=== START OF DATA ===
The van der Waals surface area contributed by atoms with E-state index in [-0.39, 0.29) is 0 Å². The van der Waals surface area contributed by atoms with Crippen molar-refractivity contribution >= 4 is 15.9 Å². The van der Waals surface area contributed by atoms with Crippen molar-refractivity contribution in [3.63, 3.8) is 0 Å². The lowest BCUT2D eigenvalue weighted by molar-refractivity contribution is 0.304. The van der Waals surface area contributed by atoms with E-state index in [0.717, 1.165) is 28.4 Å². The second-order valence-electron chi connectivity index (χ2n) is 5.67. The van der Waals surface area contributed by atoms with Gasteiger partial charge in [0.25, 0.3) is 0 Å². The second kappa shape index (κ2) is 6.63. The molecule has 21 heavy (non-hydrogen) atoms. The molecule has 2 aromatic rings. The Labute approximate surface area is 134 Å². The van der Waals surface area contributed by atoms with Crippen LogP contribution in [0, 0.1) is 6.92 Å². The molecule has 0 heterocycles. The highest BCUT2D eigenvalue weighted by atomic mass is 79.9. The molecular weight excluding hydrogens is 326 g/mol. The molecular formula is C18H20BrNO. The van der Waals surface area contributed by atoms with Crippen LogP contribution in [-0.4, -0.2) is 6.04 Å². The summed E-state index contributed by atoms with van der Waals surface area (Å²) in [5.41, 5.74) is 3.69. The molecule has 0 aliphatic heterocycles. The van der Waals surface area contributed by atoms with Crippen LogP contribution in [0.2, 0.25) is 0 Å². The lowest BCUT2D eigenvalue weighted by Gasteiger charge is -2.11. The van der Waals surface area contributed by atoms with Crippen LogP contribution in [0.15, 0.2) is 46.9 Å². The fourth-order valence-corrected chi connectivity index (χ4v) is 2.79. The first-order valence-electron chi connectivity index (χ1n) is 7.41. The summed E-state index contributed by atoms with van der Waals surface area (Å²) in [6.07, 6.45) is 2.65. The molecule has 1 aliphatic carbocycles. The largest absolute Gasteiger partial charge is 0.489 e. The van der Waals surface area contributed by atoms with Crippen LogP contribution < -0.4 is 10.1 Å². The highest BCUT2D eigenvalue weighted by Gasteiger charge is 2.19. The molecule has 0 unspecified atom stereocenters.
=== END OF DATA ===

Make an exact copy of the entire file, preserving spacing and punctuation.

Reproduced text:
The van der Waals surface area contributed by atoms with E-state index in [-0.39, 0.29) is 0 Å². The van der Waals surface area contributed by atoms with Crippen molar-refractivity contribution >= 4 is 15.9 Å². The van der Waals surface area contributed by atoms with Crippen molar-refractivity contribution in [3.63, 3.8) is 0 Å². The lowest BCUT2D eigenvalue weighted by molar-refractivity contribution is 0.304. The van der Waals surface area contributed by atoms with E-state index in [0.717, 1.165) is 28.4 Å². The second-order valence-electron chi connectivity index (χ2n) is 5.67. The van der Waals surface area contributed by atoms with Gasteiger partial charge in [0.25, 0.3) is 0 Å². The second kappa shape index (κ2) is 6.63. The molecule has 21 heavy (non-hydrogen) atoms. The molecule has 2 aromatic rings. The Labute approximate surface area is 134 Å². The van der Waals surface area contributed by atoms with Crippen LogP contribution in [0, 0.1) is 6.92 Å². The molecule has 0 heterocycles. The highest BCUT2D eigenvalue weighted by atomic mass is 79.9. The molecular weight excluding hydrogens is 326 g/mol. The molecular formula is C18H20BrNO. The van der Waals surface area contributed by atoms with Crippen LogP contribution in [-0.4, -0.2) is 6.04 Å². The summed E-state index contributed by atoms with van der Waals surface area (Å²) in [5.41, 5.74) is 3.69. The molecule has 0 aliphatic heterocycles. The van der Waals surface area contributed by atoms with Crippen LogP contribution in [0.2, 0.25) is 0 Å². The lowest BCUT2D eigenvalue weighted by Gasteiger charge is -2.11. The van der Waals surface area contributed by atoms with Crippen LogP contribution in [0.15, 0.2) is 46.9 Å². The fourth-order valence-corrected chi connectivity index (χ4v) is 2.79. The first-order valence-electron chi connectivity index (χ1n) is 7.41. The summed E-state index contributed by atoms with van der Waals surface area (Å²) in [6.07, 6.45) is 2.65. The molecule has 1 aliphatic carbocycles. The largest absolute Gasteiger partial charge is 0.489 e. The van der Waals surface area contributed by atoms with Crippen LogP contribution < -0.4 is 10.1 Å². The highest BCUT2D eigenvalue weighted by Gasteiger charge is 2.19. The molecule has 0 unspecified atom stereocenters.